The Snake Girl and the Silver-Haired Witch (1968) – Film Review
Director: Noriaki Yuasa
Cast: Yūko Hamada, Sachiko Meguro, Yachie Matsui
By @Roger Crow
Noriaki Yuasa, director of the beloved Gamera series, took a sharp left-hand turn in 1968. Using the work of horror manga pioneer Kazuo Umezu as inspiration, it led to The Snake Girl and the Silver-Haired Witch, which is something of a rarity.
“Lingers in the mind”
Her mother is an amnesiac after a car accident six months earlier; Sayuri’s sullen sister is confined to the attic, and a young housemaid dies inexplicably of a heart attack just before Sayuri arrives. Is it all connected to her father’s work studying venomous snakes? And is the fanged, serpentine figure that haunts Sayuri’s dreams the same one spying on her through holes in the wall?
Well, all is eventually revealed.
Thanks to an exhaustive commentary by film historian David Kalat, we discover every element of the movie’s production, inspiration and more.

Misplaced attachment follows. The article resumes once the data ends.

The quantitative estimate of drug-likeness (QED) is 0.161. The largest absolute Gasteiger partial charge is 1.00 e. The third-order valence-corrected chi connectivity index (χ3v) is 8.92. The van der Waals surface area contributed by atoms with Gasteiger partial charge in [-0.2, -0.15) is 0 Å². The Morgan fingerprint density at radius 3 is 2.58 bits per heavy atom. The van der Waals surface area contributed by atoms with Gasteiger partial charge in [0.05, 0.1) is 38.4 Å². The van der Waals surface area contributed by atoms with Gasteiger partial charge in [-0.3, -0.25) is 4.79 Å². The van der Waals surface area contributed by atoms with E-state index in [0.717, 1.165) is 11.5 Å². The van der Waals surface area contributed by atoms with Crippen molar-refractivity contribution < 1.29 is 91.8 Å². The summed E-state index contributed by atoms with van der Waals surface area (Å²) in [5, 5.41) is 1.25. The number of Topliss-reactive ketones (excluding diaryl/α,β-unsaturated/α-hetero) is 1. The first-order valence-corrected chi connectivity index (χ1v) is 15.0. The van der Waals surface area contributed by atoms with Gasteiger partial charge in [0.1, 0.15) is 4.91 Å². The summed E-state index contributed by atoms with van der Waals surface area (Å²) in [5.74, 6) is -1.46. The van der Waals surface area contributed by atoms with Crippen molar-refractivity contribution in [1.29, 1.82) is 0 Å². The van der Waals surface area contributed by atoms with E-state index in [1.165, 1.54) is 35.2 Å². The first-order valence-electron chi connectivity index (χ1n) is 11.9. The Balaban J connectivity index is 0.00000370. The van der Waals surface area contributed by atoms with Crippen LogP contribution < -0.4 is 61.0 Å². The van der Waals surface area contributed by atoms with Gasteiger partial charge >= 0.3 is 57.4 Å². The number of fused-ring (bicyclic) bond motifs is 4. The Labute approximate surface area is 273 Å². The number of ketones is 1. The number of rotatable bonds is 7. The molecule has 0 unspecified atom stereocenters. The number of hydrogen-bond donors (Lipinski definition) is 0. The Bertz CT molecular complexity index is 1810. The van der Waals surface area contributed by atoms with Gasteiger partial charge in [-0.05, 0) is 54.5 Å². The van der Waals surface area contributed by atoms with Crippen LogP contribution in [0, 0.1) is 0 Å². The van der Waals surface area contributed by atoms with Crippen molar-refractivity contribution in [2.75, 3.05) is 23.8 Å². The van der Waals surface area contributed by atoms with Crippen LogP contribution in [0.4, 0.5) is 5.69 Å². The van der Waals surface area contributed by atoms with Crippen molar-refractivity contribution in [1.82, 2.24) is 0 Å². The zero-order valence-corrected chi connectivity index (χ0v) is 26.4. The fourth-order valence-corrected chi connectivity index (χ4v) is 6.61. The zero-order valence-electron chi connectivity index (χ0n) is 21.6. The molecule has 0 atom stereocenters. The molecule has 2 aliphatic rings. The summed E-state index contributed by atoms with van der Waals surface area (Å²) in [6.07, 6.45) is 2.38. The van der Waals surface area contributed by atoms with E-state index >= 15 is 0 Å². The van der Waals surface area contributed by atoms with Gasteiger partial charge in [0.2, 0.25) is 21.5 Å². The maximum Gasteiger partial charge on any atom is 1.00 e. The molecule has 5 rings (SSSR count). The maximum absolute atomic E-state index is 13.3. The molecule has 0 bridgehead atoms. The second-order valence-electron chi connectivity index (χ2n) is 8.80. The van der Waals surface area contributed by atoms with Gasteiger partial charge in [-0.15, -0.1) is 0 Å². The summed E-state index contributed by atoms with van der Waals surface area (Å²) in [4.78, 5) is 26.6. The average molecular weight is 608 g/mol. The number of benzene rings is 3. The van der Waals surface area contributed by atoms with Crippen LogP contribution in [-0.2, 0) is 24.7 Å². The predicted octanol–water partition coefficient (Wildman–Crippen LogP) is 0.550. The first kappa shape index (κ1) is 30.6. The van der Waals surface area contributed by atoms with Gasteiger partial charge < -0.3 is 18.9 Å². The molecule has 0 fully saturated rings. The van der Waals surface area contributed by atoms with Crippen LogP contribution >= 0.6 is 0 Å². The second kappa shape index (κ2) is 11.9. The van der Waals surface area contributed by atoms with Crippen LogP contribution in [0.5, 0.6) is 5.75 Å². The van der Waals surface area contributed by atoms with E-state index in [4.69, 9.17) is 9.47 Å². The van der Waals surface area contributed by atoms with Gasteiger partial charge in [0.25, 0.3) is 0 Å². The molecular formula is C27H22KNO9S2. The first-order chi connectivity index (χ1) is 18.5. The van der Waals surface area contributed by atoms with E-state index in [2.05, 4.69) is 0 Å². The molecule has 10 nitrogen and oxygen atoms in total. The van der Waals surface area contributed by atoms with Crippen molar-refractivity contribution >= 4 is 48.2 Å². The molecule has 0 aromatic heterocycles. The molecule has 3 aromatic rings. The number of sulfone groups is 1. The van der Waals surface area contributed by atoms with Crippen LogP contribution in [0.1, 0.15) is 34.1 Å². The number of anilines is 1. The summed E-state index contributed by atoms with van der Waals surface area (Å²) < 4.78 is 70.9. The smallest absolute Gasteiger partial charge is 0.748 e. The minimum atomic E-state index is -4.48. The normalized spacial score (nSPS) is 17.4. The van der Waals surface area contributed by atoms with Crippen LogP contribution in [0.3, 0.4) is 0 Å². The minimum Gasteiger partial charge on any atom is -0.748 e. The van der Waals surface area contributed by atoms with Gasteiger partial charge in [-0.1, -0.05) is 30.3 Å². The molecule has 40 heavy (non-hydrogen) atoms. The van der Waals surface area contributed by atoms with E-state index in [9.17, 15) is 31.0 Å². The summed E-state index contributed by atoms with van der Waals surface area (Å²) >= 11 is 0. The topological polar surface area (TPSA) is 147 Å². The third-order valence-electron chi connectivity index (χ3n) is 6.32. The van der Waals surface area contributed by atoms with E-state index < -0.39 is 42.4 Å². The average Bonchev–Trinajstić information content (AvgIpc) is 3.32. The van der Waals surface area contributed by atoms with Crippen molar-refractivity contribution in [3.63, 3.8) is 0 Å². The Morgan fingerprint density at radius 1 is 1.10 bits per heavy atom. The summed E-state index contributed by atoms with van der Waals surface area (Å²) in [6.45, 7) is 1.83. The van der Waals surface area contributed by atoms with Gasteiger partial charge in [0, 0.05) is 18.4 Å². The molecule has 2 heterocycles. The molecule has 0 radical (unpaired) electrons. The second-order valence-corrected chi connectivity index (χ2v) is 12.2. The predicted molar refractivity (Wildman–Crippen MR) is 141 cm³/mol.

At first look it might seem bonkers, even by genre standards, but this “fantastically phantasmagorical slice of twisted tokusatsu terror” certainly lingers in the mind, not least because of its dream sequences. Making its worldwide Blu-ray debut and its home video premiere outside Japan, this rarely screened offering looks terrific, especially on HD TVs. The depth of detail on buildings alone is phenomenal.
And for this Blade Runner fan, there’s a moment which mirrors the scene when Harrison Ford’s Deckard mistakes a fish scale for a snake’s, and has the detail examined under a microscope. Same thing here, which makes me wonder whether it formed an inspiration for that moment or whether it was a coincidence.
The effect of Hammer films on the J-horror genre is also assessed during the commentary, so whether you’re an academic or film fan, there’s a feast of details which shed light on a truly extraordinary slice of film making.
Any horror shot in monochrome has that extra degree of atmospheric creepiness, and this 12 certificate offering will certainly blow the minds of kids around that age and above.
● High Definition (1080p) Blu-ray presentation
● Original uncompressed mono audio
● Optional English subtitles
● Brand new commentary by film historian David Kalat
● This Charming Woman, a newly filmed interview with manga and folklore scholar Zack Davisson
● Theatrical trailer
● Image gallery
● Reversible sleeve featuring new and original artwork by Mike Lee-Graham
The Snake Girl and the Silver-Haired Witch is released on Blu-ray by Arrow, £24.99